The Core Focus clearly defines your company’s sweet spot – work you love to do and are best at. Used properly, it helps you stay laser-focused on the stuff you do that most consistently delights your customers, makes you money, and allows you to have the most fun. To get it right, you’ve got to resist the temptation to try being all things to all people, and to ignore “shiny stuff.”
This sounds easy, but is often very hard, and surprisingly costly. One of my clients admitted this last week – and the story was so good I asked him to write a guest blog on the subject. Enjoy…
In this week’s quarterly meeting, our EOS Implementer faithfully did his duty by walking through our V/TO with us. He read our niche aloud, “Manufacture transportation related metal poles” (the poles used to hang lights and traffic signals on roads and highways). He then asked, “Is there ANYTHING you’re doing outside that niche?”
We shook our heads emphatically until one member of the leadership team, sheepishly said, “What about those basketball poles?”
Well, sure, we make a few basketball poles for some playgrounds, but it’s still basically a pole, right? What can it hurt?
The person who brought it up reminded us of the service call we recently received because a homeowner needed a replacement backboard. Of course, we don’t carry those anymore, and the company that made them is no longer in business, leading to extensive research into how to find a suitable replacement.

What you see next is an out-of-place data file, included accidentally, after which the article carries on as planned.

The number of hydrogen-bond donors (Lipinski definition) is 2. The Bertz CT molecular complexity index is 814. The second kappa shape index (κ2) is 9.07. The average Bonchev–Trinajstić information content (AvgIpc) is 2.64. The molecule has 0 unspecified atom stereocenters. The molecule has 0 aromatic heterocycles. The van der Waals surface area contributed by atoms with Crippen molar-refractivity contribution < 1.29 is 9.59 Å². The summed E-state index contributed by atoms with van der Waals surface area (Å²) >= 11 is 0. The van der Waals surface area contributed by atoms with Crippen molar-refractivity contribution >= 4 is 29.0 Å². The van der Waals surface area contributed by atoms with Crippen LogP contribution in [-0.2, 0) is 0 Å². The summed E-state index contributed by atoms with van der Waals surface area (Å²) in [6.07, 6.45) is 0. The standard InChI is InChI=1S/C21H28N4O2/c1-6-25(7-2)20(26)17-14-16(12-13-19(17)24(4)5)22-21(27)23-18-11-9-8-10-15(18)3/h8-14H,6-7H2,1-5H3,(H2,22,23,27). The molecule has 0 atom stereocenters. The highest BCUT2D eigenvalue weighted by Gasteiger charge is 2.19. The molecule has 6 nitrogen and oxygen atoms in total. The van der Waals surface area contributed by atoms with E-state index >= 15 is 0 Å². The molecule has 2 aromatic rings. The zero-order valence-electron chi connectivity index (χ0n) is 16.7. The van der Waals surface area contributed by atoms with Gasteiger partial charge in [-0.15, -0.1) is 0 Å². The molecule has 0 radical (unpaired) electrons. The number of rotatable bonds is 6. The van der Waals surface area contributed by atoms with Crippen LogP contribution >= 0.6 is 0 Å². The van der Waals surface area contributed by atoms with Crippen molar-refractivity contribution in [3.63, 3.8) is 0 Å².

All told, we had well over 10 hours of time dedicated to solving a problem generated by a product line that represents 1/20th of 1% of our sales. Those are 10 hours that we’ll never get back…10 hours that we didn’t dedicate to accomplishing our Core Target. This small example illustrated the impact of not staying disciplined and focused on our niche.
Perhaps it goes without saying that our sales leader wrote a rock to discontinue the sales of basketball poles.
Rob Tracy, Chief Operating Officer (Integrator)
It takes thoughtfulness, hard work and courage to define and work within your company’s Core Focus (one of the 8 questions on your Vision/Traction Organizer – V/TO). It requires discipline to grab your V/TO regularly and use the Core Focus to make decisions. It’s hard and scary to forego revenue and lose customers when it turns out you’ve been distracted by shiny stuff.
But it’s worth it. Because without focus, you’re likely to find yourself jumping through (basketball) hoops just like my friends at Millerbernd.